EjSBS - The European Journal of Social & Behavioural Sciences

The European Journal of Social & Behavioural Sciences

Online ISSN: 2301-2218
European Publisher

Bridges of Joy – A Case Study of the Collaborative Design Learning Process the University Teacher Students


This is a qualitative case study of the design learning process in one arts educational project of 14 student teachers. The purpose of the study is to explore and describe the design process of the student teachers during their collaborative study project with pre-school and school pupils for children’s hospital children. They created animated films for the hospitalized children. The theme of this project was Bridges of Joy and its purpose was to bring joy to and connect children from different learning environments. In this arts educational project, new learning technological applications and techniques, like iPads and social media were used and combined with an integrated collection of children’s stories, visual arts and sound colours made of instruments and human voice. Data was gathered through participatory observations and writings from a closed Facebook project group. The qualitative research methods used include analyses, descriptions of observations, and discussions with the students. Content analysis of students’ reflective and evaluative writings about the creative learning process was also performed. The results show that the collaborative design learning method fits very well into integrated arts educational studies, as does the use of modern technological applications.

Keywords: Design learning, arts education, collaborative learning,modern learning environments, technological applications, iPads


In this interactive design-learning project, new solutions for future learning environments were also researched and developed. In the design learning process, students define problems and create solutions to common challenges. According to Seitamaa-Hakkarainen (2011), design learning is goal-oriented, collaborative work to solve a real or imaginary problem. The creative, collaborative design-learning process provides tools that help students think and act in new, uncertain or problematic situations and find creative solutions for their intention.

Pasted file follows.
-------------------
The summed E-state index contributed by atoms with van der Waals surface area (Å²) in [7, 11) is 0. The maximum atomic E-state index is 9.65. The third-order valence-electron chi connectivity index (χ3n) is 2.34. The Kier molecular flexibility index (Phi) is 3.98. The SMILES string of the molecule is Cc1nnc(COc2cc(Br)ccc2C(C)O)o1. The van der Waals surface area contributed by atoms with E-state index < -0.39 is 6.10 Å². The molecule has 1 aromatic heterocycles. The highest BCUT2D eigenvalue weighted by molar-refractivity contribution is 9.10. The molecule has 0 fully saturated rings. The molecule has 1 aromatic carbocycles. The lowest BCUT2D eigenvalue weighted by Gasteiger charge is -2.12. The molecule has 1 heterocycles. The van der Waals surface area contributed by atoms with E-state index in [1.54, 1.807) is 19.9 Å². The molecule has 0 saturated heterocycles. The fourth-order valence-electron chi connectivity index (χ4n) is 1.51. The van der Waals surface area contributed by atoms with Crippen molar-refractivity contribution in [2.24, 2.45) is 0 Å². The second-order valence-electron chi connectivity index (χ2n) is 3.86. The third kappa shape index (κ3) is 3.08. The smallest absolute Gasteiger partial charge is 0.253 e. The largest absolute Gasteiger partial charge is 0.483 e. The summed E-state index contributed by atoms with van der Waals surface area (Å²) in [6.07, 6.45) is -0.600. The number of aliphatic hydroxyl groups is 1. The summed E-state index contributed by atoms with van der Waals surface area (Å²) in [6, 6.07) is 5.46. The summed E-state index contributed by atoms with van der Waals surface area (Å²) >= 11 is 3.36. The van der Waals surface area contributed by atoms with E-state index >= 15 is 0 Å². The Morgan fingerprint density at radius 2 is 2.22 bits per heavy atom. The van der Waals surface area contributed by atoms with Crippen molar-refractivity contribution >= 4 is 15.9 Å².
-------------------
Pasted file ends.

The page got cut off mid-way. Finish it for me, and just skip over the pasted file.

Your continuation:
Dorst (2008) has focused on design research and presents the elements of such a descriptive framework for creating design. Firstly, a description of the object of the design problem is needed. Secondly, actors and co- operators are needed. Thirdly, the context in which the activity takes place has to be planned and then the structure and dynamics of the complex of activities that is being studied must be organized and set in place and action.

Design is always future-orientated and design thinking is an excellent tool for improving the living environment. Problem-solving and work-planning skills are beneficial in any field. So far, however, design learning has mainly been used in the teaching of arts and crafts at schools. Teachers must be able to cross subject boundaries and accept that pupils learn different things or in a different manner than before, Seitamaa-Hakkarainen (2011) points out.

The first task of the design learning process is to prepare. This means that there should be a common intention, knowledge and planning for the group’s projects. There should also be an understanding of the expectations and tasks to be performed. There should be steps taken to build the leadership and team to maintain optimism and succeed. The second step is to perceive. This means there must be research done to gain an understanding of what it is essential to know about the project. This step is rigorous and knowledge-based; there must be observation and understanding of the future users. The aim is to find a common inspiration and assess what already exists. The third step of the design learning process is to build prototypes for future learning environments. In action research, the team presents many ideas, builds, visualizes, demonstrates and tests them repeatedly. It is essential that the team remember and imagine the users of future learning environments and their communication. The aim is to produce, invent, launch, distribute, communicate, realize and share new ideas of design learning in a future learning environment. During the design learning process, the research team reflects on the shared knowledge of the quality of each phase of the development.